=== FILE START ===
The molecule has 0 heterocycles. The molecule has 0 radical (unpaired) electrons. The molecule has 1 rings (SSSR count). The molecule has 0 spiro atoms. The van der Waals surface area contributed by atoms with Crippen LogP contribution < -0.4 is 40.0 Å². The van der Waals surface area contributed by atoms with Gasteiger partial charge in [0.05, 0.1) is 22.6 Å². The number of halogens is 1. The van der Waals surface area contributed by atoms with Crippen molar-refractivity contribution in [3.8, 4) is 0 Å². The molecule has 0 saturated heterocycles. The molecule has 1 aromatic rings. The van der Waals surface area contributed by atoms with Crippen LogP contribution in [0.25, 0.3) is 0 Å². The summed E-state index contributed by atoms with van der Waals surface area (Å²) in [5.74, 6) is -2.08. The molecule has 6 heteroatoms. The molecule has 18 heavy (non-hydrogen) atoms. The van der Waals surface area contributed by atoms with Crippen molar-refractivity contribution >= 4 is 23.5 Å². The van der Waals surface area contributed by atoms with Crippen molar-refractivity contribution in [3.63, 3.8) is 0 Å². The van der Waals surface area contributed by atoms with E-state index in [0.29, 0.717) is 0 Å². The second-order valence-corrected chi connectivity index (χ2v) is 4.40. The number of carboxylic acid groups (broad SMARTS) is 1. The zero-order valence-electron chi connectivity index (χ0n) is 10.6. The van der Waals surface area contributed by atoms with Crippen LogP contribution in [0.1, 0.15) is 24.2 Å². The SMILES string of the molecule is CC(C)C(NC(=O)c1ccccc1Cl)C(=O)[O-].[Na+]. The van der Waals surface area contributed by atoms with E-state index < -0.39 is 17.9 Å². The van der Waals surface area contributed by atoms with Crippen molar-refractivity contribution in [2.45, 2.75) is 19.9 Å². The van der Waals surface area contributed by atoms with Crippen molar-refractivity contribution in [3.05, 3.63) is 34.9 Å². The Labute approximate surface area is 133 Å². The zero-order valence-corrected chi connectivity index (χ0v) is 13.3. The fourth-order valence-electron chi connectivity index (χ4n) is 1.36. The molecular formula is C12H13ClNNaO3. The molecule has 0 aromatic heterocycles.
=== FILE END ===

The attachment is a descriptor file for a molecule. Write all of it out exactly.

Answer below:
The molecule has 0 heterocycles. The molecule has 0 radical (unpaired) electrons. The molecule has 1 rings (SSSR count). The molecule has 0 spiro atoms. The van der Waals surface area contributed by atoms with Crippen LogP contribution < -0.4 is 40.0 Å². The van der Waals surface area contributed by atoms with Gasteiger partial charge in [0.05, 0.1) is 22.6 Å². The number of halogens is 1. The van der Waals surface area contributed by atoms with Crippen molar-refractivity contribution in [3.8, 4) is 0 Å². The molecule has 0 saturated heterocycles. The molecule has 1 aromatic rings. The van der Waals surface area contributed by atoms with Crippen LogP contribution in [0.25, 0.3) is 0 Å². The summed E-state index contributed by atoms with van der Waals surface area (Å²) in [5.74, 6) is -2.08. The molecule has 6 heteroatoms. The molecule has 18 heavy (non-hydrogen) atoms. The van der Waals surface area contributed by atoms with Crippen molar-refractivity contribution >= 4 is 23.5 Å². The van der Waals surface area contributed by atoms with Crippen molar-refractivity contribution in [3.63, 3.8) is 0 Å². The van der Waals surface area contributed by atoms with E-state index in [0.29, 0.717) is 0 Å². The second-order valence-corrected chi connectivity index (χ2v) is 4.40. The number of carboxylic acid groups (broad SMARTS) is 1. The zero-order valence-electron chi connectivity index (χ0n) is 10.6. The van der Waals surface area contributed by atoms with Crippen LogP contribution in [0.1, 0.15) is 24.2 Å². The SMILES string of the molecule is CC(C)C(NC(=O)c1ccccc1Cl)C(=O)[O-].[Na+]. The van der Waals surface area contributed by atoms with E-state index < -0.39 is 17.9 Å². The van der Waals surface area contributed by atoms with Crippen molar-refractivity contribution in [2.45, 2.75) is 19.9 Å². The van der Waals surface area contributed by atoms with Crippen molar-refractivity contribution in [3.05, 3.63) is 34.9 Å². The Labute approximate surface area is 133 Å². The zero-order valence-corrected chi connectivity index (χ0v) is 13.3. The fourth-order valence-electron chi connectivity index (χ4n) is 1.36. The molecular formula is C12H13ClNNaO3. The molecule has 0 aromatic heterocycles.